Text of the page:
2017 | 320pp | £25
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Geoffrey West is a distinguished professor and past president of the Santa Fe Institute in New Mexico. If he had chosen to simply write a book about his own fascinating research on scaling behaviour, and how this simple concept could be applied to break down and understand complex systems of all kinds, then he would have written a very good book. Scale is, in part, exactly that. West presents by chapter an unfolding exposition of the seemingly wildly unrelated threads of his own studies from ecology to economics.
The author has, however, gone far beyond a straightforward account of his own expertise to produce a thoroughly beguiling book. His explanations of scaling concepts seem to grow entirely organically out of the autobiographical stories he tells, interwoven with fascinating historical interludes. There are seemingly few topics West doesn’t cover, from why Isambard Kingdom Brunel’s shipbuilding ultimately failed, to how trees employ impedance matching, and why his lunchtime habits have fostered collaboration. The connections he makes between these disparate threads somehow result in a fascinating and coherent whole.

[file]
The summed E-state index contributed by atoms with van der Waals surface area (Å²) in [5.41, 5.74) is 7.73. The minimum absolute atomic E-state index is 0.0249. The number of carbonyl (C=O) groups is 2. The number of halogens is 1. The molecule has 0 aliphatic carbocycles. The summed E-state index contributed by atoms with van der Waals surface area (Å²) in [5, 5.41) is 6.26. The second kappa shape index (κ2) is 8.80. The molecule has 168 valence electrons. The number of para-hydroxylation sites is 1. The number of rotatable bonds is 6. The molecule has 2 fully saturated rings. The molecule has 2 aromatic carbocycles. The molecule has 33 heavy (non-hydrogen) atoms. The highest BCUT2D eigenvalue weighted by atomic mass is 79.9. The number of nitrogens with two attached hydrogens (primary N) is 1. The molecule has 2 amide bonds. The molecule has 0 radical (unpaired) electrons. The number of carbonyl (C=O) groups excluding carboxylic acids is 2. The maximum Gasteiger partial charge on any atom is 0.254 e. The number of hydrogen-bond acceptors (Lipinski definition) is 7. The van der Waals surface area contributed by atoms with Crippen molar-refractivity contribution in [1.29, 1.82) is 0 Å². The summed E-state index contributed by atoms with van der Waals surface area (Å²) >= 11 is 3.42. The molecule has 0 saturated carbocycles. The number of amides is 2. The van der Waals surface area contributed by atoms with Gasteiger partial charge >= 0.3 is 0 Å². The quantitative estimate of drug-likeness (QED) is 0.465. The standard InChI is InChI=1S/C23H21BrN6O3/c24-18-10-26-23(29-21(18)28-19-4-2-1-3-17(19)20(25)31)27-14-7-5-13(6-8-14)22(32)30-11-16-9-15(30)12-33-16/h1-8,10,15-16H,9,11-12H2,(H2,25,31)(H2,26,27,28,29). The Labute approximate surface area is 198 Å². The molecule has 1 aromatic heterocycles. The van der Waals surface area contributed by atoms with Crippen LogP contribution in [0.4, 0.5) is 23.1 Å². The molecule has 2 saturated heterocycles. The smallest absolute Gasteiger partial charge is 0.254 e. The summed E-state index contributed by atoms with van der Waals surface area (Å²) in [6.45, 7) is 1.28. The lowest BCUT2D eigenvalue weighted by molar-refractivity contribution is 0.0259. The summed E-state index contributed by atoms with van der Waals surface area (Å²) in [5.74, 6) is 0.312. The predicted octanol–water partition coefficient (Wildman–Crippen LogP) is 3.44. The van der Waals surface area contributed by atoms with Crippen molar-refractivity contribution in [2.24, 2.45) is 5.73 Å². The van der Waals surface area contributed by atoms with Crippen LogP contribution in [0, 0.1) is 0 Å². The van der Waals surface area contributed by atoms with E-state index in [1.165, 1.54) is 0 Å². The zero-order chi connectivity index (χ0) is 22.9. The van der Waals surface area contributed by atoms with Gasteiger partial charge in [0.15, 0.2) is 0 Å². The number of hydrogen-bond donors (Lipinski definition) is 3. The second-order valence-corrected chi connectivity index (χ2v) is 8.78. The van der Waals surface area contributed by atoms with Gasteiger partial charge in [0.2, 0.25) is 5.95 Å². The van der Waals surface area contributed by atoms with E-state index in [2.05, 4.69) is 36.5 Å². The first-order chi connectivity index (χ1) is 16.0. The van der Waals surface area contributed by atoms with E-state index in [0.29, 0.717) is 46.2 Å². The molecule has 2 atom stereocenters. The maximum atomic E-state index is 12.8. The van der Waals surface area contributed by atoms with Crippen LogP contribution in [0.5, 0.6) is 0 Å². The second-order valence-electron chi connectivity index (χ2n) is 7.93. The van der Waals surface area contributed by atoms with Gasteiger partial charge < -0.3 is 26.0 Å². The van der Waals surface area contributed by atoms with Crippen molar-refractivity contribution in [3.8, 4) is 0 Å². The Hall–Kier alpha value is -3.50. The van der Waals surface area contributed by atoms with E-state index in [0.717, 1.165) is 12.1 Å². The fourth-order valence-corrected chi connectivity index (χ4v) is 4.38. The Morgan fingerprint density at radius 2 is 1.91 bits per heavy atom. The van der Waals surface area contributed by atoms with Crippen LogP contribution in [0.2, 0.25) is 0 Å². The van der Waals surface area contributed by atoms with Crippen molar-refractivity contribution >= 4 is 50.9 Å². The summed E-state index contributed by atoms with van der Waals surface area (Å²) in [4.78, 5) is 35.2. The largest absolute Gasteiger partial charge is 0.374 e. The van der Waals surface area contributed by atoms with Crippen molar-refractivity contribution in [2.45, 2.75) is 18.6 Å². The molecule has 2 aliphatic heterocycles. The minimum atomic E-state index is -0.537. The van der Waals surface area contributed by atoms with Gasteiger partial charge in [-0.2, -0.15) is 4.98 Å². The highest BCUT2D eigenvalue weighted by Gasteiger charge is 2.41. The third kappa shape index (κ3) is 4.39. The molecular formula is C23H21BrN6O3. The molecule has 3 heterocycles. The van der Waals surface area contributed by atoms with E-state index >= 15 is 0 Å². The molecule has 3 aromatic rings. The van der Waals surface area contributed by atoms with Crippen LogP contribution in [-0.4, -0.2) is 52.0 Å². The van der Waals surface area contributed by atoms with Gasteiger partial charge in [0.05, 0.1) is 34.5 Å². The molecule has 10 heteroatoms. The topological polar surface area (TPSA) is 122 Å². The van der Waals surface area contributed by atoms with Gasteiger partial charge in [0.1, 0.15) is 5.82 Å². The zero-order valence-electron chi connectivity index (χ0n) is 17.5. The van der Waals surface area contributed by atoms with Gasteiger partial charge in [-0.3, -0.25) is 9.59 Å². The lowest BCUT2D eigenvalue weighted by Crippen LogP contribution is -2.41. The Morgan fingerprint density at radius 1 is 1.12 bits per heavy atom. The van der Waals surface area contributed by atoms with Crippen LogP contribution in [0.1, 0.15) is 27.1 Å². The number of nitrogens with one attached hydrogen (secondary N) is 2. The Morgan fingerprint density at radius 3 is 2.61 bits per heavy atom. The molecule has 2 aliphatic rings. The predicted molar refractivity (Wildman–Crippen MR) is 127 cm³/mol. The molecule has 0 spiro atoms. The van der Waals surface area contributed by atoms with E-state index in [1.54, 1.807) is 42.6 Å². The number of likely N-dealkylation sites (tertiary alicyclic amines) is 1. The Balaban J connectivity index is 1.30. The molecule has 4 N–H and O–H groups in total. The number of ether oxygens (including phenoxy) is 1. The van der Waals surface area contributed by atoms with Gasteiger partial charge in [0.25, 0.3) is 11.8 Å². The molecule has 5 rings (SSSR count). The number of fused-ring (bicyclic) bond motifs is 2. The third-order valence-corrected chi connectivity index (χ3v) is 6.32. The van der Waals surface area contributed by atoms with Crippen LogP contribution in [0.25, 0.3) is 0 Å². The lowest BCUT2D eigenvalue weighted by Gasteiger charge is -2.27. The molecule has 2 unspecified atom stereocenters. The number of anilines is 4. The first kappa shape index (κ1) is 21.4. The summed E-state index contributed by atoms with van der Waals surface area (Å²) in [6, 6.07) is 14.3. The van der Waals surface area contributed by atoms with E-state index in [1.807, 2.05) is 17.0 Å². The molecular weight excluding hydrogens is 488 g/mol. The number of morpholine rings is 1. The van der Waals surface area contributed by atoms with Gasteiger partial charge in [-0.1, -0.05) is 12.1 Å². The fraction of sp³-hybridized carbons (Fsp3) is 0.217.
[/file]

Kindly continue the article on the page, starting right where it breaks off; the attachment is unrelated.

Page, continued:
West has rightly made much of his work on defining a science of cities, concentrating on this theme in his TED talk and highlighting the very basic need for this knowledge. This science is in inherently about people and the future of human civilisation, and Scale is a compelling read as a result. At a time when the expertise of scientists and the utility of science is under attack, West’s pragmatic, grounded and equation-free explanations of physics and mathematics is highly accessible, and a welcome contrast to the traditional and perhaps hackneyed gazing at the wonders of the universe characteristic of pop physics. Everyone should read this book.
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